Bacteria are social organisms that display distinct phenotypes when present in groups, changes that often result in heightened virulence. Phenotypic responses to increased population size include formation of antibiotic-resistant sessile biofilm communities, modification of gene expression patterns in response to diffusible signals (quorum sensing), and group motility (swarming). Our understanding of bacterial social responses derives primarily from in vitro studies of bacteria in flasks and on culture plates, communities that often contain greater than 108 cells. Although the behavior of very large populations may be important in some environments, bacteria in nature often reside in dense micro-clusters having far fewer individuals;importantly, it has been proposed that these clusters are the primary means of transmission of many pathogens, including Pseudomonas aeruginosa, Staphylococcus aureus, and Vibrio cholerae. Despite the strong imperative to understand onset and maintenance of social phenotypes within bacterial micro-clusters, fundamental requirements for group behaviors in these populations remain largely unknown due to a dearth of technologies for organizing bacteria into 3D patterns that contain specified numbers of cells at tunable densities. In this proposal, we describe strategies for exploiting three-dimensional (3D) protein-based microfabrication to control, in some cases, dynamically, spatial arrangements of small bacterial populations, technology that will be used to elucidate the basis for population-dependent antibiotic resistance in bacterial micro-clusters. The studies in this R21 grant focus on the clinically important, Gram-negative bacterium P. aeruginosa, a primary cause of cystic fibrosis mortality, and will be extended in future studies to other pathogens, including S. aureus.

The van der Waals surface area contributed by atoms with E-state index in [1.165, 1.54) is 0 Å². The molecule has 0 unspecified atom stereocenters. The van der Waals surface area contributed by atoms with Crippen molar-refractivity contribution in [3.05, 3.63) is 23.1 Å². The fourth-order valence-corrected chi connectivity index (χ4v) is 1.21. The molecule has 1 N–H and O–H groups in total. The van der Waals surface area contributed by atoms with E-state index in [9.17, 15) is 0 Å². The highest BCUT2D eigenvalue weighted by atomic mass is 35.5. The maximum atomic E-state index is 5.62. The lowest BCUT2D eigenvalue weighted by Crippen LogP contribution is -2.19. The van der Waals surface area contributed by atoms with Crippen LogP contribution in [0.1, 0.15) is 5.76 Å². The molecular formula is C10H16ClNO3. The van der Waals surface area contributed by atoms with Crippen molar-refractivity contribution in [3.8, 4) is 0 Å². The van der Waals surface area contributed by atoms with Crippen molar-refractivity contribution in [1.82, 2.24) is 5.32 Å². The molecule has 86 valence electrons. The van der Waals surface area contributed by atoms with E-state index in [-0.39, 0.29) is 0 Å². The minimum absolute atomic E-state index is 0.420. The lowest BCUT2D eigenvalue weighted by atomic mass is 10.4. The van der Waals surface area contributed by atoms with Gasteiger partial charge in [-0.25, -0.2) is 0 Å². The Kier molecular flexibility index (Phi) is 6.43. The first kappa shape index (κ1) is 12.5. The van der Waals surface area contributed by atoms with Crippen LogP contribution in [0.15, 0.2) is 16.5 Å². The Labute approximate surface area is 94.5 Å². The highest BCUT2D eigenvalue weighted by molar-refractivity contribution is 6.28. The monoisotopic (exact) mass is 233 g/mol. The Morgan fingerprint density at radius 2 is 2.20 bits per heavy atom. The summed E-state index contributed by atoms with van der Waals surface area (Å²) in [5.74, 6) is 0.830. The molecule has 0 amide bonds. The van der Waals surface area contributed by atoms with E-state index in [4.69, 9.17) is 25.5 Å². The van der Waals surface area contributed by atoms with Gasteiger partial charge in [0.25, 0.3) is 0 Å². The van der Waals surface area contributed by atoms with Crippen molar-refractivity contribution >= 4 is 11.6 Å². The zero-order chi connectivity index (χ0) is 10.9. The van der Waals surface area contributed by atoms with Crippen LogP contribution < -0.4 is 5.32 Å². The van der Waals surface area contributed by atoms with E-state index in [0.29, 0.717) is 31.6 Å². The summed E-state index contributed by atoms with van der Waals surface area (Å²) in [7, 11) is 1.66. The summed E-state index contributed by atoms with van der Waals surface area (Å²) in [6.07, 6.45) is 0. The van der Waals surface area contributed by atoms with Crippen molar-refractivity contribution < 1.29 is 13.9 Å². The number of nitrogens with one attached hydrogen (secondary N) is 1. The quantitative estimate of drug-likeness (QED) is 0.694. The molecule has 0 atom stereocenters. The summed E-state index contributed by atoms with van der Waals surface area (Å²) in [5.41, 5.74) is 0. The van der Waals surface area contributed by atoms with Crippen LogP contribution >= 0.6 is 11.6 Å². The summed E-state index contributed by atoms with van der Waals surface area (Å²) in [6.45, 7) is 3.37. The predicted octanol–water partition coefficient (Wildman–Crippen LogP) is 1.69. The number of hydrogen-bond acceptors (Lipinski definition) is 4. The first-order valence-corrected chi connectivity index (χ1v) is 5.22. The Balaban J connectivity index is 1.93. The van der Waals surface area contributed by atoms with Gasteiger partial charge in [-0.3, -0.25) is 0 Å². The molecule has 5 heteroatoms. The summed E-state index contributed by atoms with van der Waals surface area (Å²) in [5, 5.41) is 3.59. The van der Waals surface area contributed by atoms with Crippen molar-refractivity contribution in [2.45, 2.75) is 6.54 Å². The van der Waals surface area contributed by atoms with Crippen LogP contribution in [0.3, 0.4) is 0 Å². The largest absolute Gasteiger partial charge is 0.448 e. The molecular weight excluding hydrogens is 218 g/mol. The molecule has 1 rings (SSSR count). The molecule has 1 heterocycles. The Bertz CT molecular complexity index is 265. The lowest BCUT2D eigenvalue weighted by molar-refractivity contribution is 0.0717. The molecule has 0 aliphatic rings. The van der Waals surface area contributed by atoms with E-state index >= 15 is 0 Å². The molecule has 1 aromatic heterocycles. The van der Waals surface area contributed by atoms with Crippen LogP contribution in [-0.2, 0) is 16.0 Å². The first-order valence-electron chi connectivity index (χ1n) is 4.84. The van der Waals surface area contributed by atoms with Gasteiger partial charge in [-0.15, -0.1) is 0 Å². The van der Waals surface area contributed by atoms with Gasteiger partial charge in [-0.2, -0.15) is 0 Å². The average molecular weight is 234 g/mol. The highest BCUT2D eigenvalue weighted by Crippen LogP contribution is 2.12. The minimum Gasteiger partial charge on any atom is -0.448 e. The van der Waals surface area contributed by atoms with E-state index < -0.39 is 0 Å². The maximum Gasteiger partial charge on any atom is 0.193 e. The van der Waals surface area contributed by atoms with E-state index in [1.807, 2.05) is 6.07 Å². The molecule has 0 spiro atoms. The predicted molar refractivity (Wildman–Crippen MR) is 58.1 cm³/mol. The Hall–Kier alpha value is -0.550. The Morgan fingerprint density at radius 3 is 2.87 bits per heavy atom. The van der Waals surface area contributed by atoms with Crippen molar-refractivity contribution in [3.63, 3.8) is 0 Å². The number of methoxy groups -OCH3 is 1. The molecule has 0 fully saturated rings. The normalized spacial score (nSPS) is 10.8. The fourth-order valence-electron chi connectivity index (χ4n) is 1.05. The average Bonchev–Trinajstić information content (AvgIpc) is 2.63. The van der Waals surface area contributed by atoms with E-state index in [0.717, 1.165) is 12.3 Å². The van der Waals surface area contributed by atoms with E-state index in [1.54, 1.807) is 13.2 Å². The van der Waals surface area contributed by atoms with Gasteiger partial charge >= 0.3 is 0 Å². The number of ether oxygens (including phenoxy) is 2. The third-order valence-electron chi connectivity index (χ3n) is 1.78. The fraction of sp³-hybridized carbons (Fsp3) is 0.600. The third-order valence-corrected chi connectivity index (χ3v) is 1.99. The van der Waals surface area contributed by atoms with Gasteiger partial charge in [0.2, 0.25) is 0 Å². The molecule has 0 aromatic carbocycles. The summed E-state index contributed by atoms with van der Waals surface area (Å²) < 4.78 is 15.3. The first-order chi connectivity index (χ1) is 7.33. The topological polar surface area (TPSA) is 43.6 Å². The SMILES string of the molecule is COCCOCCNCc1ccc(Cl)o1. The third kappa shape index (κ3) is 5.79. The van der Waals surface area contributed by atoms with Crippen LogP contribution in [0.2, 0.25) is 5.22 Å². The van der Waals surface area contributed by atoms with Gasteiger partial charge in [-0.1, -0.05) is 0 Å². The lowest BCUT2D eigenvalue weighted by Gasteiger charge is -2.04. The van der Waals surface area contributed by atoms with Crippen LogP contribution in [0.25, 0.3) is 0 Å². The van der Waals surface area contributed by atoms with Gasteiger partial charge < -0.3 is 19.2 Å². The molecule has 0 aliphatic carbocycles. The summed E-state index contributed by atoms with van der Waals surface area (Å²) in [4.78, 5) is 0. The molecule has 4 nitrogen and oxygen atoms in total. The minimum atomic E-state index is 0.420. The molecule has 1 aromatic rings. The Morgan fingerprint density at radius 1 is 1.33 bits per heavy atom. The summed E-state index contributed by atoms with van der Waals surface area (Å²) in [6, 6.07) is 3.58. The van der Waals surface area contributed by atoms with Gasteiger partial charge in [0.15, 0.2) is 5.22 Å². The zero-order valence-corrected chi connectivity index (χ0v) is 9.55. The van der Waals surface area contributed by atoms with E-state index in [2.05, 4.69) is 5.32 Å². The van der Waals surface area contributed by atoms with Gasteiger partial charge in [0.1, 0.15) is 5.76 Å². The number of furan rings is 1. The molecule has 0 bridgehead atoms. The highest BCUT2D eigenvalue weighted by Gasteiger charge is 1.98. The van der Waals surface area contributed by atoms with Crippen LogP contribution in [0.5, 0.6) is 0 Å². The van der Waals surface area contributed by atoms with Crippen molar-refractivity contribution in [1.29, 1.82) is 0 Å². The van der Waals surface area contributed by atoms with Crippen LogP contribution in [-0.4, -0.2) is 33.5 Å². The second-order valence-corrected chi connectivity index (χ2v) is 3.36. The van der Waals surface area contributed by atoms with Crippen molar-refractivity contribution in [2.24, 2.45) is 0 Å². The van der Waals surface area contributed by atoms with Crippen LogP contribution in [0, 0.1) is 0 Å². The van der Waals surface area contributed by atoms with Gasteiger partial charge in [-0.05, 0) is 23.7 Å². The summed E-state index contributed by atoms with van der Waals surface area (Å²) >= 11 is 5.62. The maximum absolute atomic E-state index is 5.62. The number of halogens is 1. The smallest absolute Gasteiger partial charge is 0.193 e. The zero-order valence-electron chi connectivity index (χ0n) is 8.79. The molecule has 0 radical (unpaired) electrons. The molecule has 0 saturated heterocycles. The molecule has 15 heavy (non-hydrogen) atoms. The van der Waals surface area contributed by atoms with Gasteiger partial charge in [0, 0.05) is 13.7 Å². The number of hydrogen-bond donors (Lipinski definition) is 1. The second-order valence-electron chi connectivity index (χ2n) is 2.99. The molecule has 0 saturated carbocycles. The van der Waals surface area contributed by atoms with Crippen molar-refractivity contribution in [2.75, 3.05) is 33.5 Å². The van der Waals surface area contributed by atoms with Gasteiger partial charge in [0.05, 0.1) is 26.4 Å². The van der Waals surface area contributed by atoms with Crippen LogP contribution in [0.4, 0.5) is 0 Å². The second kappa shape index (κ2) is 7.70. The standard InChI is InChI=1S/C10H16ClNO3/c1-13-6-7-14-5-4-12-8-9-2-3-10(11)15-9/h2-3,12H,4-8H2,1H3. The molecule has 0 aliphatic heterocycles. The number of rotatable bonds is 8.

Many infections are caused by small aggregate populations of bacteria. These aggregate populations display important traits from a public health standpoint, including resistance to antimicrobials and high infectivity. The goal of this research proposal is to understand the molecular basis for these traits with the ultimate goal of devising new therapeutic strategies for treating them. .
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